Sunday, March 12, 2000

Health-care recruiters find pickings slim at jobs fair

The Cincinnati Enquirer

        Recruiters from nearly two dozen hospitals and schools Saturday tried to mend a critical shortage of health-care workers with promises of bonuses, education grants, good hours, choice jobs and better pay.

        But the absence of crowds, stacks of brochures and empty seats during the 17th annual Health Careers Workshop and Job Fair at Drake Center helped to underscore the problem — and made efforts appear that much more difficult.

        “Right now we do have a shortage,” said Kerry Loeffler, vice president of the Greater Cincinnati Health Council, which represents 33 Tristate hospitals. “We have a shortage in nursing. We have a shortage in radiology. ... There are critical shortages across the health field.”

        This comes at a time when baby boomers are hitting middle age and as the elderly population of Greater Cincinnati is growing.

        Some of those few dozen who did attend the job fair said the uncrowded, informal atmosphere allowed them to get the personal attention they needed.

        “The presentations were great; they showed me the difference between having a career and a job,” said Cherise Gibbs, a Fairfield resident who was recently laid off from her sales and marketing job and is now looking at hospital administration. “I'm not from here and I don't know a lot about the market. By having a combination of health-care vendors and educators, I can see what I need to do.”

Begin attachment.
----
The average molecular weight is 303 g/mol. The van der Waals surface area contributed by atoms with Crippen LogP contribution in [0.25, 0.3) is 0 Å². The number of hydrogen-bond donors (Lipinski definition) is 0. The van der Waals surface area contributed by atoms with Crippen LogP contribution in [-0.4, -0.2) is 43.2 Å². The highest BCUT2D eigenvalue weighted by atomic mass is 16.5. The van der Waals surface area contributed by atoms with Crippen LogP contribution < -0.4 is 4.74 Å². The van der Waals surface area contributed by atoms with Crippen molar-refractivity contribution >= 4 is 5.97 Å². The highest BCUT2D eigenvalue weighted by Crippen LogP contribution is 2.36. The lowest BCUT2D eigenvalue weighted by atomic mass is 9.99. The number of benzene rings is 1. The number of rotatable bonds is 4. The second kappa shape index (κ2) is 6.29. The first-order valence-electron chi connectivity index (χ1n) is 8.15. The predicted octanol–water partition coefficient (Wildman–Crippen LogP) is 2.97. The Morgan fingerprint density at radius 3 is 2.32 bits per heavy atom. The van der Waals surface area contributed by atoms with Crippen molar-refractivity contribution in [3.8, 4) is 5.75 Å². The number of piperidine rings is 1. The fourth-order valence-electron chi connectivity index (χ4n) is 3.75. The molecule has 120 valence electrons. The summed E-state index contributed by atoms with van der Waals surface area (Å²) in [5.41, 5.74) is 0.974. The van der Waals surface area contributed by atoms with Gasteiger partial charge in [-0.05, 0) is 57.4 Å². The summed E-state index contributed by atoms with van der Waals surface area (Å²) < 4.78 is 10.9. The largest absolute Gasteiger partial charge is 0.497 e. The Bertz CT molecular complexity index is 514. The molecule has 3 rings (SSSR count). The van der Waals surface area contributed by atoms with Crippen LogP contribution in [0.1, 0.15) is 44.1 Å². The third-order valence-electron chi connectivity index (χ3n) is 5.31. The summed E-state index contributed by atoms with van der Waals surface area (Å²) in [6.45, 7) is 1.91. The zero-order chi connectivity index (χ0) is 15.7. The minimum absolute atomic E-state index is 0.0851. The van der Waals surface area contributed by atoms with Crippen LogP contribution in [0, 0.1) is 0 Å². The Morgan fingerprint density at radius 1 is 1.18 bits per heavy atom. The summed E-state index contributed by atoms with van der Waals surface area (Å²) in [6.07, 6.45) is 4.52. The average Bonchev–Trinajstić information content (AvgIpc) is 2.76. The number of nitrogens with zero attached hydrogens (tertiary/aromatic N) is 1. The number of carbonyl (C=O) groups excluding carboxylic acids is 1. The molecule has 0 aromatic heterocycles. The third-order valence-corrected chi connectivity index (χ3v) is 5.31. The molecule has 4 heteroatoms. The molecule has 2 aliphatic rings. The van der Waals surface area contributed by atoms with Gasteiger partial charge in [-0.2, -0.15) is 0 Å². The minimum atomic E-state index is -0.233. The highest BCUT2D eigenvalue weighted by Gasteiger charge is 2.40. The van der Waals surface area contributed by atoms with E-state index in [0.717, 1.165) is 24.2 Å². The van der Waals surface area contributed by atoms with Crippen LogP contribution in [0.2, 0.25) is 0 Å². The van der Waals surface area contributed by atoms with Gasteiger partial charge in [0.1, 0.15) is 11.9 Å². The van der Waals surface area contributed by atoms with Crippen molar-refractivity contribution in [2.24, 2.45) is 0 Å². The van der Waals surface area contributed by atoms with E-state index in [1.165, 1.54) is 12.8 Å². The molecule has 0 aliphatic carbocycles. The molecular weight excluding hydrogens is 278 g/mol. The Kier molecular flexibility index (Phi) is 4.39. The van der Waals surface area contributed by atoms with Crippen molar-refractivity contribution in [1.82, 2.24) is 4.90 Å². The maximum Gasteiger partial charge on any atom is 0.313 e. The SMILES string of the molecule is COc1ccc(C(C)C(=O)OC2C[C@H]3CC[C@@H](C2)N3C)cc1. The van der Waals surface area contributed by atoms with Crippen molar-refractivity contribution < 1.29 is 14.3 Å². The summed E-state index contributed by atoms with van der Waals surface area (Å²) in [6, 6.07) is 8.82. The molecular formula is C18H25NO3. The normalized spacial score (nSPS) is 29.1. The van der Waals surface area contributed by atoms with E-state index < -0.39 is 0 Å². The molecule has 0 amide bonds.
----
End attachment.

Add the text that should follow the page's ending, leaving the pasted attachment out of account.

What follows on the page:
That's what 16-year-old Asia Booker was seeking, as she sat at a table mapping out plans for her education and career as a dermatologist.

        “I have a future ahead of me,” said the junior from Scarlet Oaks Career Development Campus in Sharonville. “I wanted to start looking now.”

        Already enrolled in a “health-tech” program and having completed training as a certified nursing assistant, Asia said she has made up her mind to stay in Cincinnati. And after picking up information about several schools, she decisively tapped one college brochure.

        “It's UC all the way,” she said.

        That was welcome news to Loren Carter, University of Cincinnati Medical Center graduate program coordinator, who said hospitals are “standing in line” to hire the school's graduates.

        “There is a very, very big need,” he said, adding that schools are also offering incentives to attract students into health-related programs — particularly graduate programs.

        “There is a big need for higher-level applicants,” Mr. Carter said. “There are a lot of financial opportunities for qualified students. Not loans, but grants. We awarded $600,000 last year.”


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